By Kalyeena Makortoff
Wells Fargo is leaning towards a Brexit contingency plan that could see the US bank bulk up its Dublin office with hundreds of staff.
It is understood that an enlarged operation in Ireland is one of the most likely options for the group, which has said it will confirm its post-Brexit arrangements “in the coming months”.
The prospective move would involve a notable increase to its approximately 115-strong workforce in Dublin, with one source saying the number of additional staff could be in the “low triple digits” — signalling anywhere from 100 to 300 positions.
It is likely that roles would be filled through a mix of relocations and local hiring.
Dublin is home to the head office of Wells Fargo’s regional banking operations, while London hosts additional entities including its investment bank.
Wells Fargo has a total of about 1,200 staff in London.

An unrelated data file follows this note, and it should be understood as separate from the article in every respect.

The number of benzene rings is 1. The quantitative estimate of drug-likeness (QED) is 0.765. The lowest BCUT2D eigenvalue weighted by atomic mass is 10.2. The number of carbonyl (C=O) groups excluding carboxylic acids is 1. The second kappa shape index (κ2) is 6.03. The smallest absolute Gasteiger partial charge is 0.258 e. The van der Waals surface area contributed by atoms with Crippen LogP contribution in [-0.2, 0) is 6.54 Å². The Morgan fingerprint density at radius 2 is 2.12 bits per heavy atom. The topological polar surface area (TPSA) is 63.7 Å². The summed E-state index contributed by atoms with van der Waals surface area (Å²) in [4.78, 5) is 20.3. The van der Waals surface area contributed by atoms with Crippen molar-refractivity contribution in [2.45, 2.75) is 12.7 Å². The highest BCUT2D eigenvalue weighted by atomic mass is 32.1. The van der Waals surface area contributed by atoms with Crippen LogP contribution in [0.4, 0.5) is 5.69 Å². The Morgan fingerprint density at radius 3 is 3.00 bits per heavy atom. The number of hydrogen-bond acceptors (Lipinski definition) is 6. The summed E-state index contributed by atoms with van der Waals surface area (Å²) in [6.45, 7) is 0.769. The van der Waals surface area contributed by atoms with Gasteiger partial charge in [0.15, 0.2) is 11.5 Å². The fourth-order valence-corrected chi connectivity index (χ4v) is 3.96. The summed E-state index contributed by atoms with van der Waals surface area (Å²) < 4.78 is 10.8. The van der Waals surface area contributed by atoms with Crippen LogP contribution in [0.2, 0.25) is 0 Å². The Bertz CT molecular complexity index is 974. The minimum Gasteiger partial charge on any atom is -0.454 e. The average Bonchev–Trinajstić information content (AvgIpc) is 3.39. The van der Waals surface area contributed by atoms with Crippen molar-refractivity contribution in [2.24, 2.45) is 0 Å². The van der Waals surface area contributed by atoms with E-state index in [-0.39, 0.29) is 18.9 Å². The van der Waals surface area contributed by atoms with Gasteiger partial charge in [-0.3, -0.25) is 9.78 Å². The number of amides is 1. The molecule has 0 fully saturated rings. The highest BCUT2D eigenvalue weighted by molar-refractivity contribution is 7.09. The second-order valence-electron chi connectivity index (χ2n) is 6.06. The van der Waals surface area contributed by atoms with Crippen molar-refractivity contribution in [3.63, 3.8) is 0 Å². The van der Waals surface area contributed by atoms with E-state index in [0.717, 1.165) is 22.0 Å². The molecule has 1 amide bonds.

Wells Fargo declined to comment, but said it was “committed to its EMEA business and clients” and was “actively recruiting across the region” including in Ireland.
“The Dublin-based roles will support the business-as-usual activities of WFBI and its customers in the EEA countries,” the company said.
It is understood that Wells Fargo is still in discussions with several regulators including the Central Bank of Ireland.
Wells Fargo is currently preparing to move its 1,200 London staff into a new UK headquarters on London’s King William Street later this year.
Reports of the £300m (€344m) deal to buy the building were widely regarded as a significant commitment to the UK in the months following the Brexit vote.
If Wells Fargo follows through on a decision to bolster operations at its Dublin office, it would join another large US bank, Bank of America Merrill Lynch, which recently detailed plans to relocate up to 125 UK staff to its Irish site.
The corporate filing explained that the relocations would affect Bank of America staff working in control and support function roles including finance, risk, compliance, tech and operations as well as wholesale credit — starting in July this year.